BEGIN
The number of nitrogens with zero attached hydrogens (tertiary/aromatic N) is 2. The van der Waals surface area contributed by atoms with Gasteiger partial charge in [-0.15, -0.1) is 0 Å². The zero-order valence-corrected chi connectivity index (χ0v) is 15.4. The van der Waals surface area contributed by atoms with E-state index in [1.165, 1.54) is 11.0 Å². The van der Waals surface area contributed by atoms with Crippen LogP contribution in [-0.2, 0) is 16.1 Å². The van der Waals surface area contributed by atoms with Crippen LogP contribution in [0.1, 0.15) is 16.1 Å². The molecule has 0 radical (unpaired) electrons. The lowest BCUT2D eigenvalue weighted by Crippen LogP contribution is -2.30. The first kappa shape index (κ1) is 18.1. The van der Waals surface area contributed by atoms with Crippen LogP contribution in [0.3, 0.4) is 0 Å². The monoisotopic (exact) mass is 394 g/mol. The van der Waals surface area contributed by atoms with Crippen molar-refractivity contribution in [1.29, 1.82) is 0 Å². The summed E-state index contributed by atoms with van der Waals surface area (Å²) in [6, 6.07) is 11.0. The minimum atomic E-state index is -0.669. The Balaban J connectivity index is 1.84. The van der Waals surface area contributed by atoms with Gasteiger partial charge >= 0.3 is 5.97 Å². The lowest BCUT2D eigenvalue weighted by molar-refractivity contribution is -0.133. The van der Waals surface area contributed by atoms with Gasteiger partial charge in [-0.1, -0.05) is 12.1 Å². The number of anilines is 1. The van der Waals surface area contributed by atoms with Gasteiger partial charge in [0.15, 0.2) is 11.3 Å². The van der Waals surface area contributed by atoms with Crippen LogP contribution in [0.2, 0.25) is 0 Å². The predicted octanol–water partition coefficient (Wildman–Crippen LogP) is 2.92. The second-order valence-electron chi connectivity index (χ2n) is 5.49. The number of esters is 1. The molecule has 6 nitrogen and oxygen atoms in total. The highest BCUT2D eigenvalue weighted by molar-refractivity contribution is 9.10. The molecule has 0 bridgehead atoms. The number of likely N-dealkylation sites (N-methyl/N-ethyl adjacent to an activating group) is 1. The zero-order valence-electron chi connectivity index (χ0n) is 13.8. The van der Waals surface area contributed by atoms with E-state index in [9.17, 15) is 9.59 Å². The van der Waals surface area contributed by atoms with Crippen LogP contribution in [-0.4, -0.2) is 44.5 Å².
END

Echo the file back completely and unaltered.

The number of nitrogens with zero attached hydrogens (tertiary/aromatic N) is 2. The van der Waals surface area contributed by atoms with Gasteiger partial charge in [-0.15, -0.1) is 0 Å². The zero-order valence-corrected chi connectivity index (χ0v) is 15.4. The van der Waals surface area contributed by atoms with E-state index in [1.165, 1.54) is 11.0 Å². The van der Waals surface area contributed by atoms with Crippen LogP contribution in [-0.2, 0) is 16.1 Å². The van der Waals surface area contributed by atoms with Crippen LogP contribution in [0.1, 0.15) is 16.1 Å². The molecule has 0 radical (unpaired) electrons. The lowest BCUT2D eigenvalue weighted by Crippen LogP contribution is -2.30. The first kappa shape index (κ1) is 18.1. The van der Waals surface area contributed by atoms with Crippen LogP contribution in [0.3, 0.4) is 0 Å². The monoisotopic (exact) mass is 394 g/mol. The van der Waals surface area contributed by atoms with Crippen molar-refractivity contribution in [1.29, 1.82) is 0 Å². The summed E-state index contributed by atoms with van der Waals surface area (Å²) in [6, 6.07) is 11.0. The minimum atomic E-state index is -0.669. The Balaban J connectivity index is 1.84. The van der Waals surface area contributed by atoms with Gasteiger partial charge >= 0.3 is 5.97 Å². The lowest BCUT2D eigenvalue weighted by molar-refractivity contribution is -0.133. The van der Waals surface area contributed by atoms with Gasteiger partial charge in [-0.1, -0.05) is 12.1 Å². The number of anilines is 1. The van der Waals surface area contributed by atoms with Gasteiger partial charge in [0.15, 0.2) is 11.3 Å². The van der Waals surface area contributed by atoms with Crippen LogP contribution in [0.2, 0.25) is 0 Å². The predicted octanol–water partition coefficient (Wildman–Crippen LogP) is 2.92. The second-order valence-electron chi connectivity index (χ2n) is 5.49. The number of esters is 1. The molecule has 6 nitrogen and oxygen atoms in total. The highest BCUT2D eigenvalue weighted by molar-refractivity contribution is 9.10. The molecule has 0 bridgehead atoms. The number of likely N-dealkylation sites (N-methyl/N-ethyl adjacent to an activating group) is 1. The zero-order valence-electron chi connectivity index (χ0n) is 13.8. The van der Waals surface area contributed by atoms with E-state index in [9.17, 15) is 9.59 Å². The van der Waals surface area contributed by atoms with Crippen LogP contribution in [-0.4, -0.2) is 44.5 Å².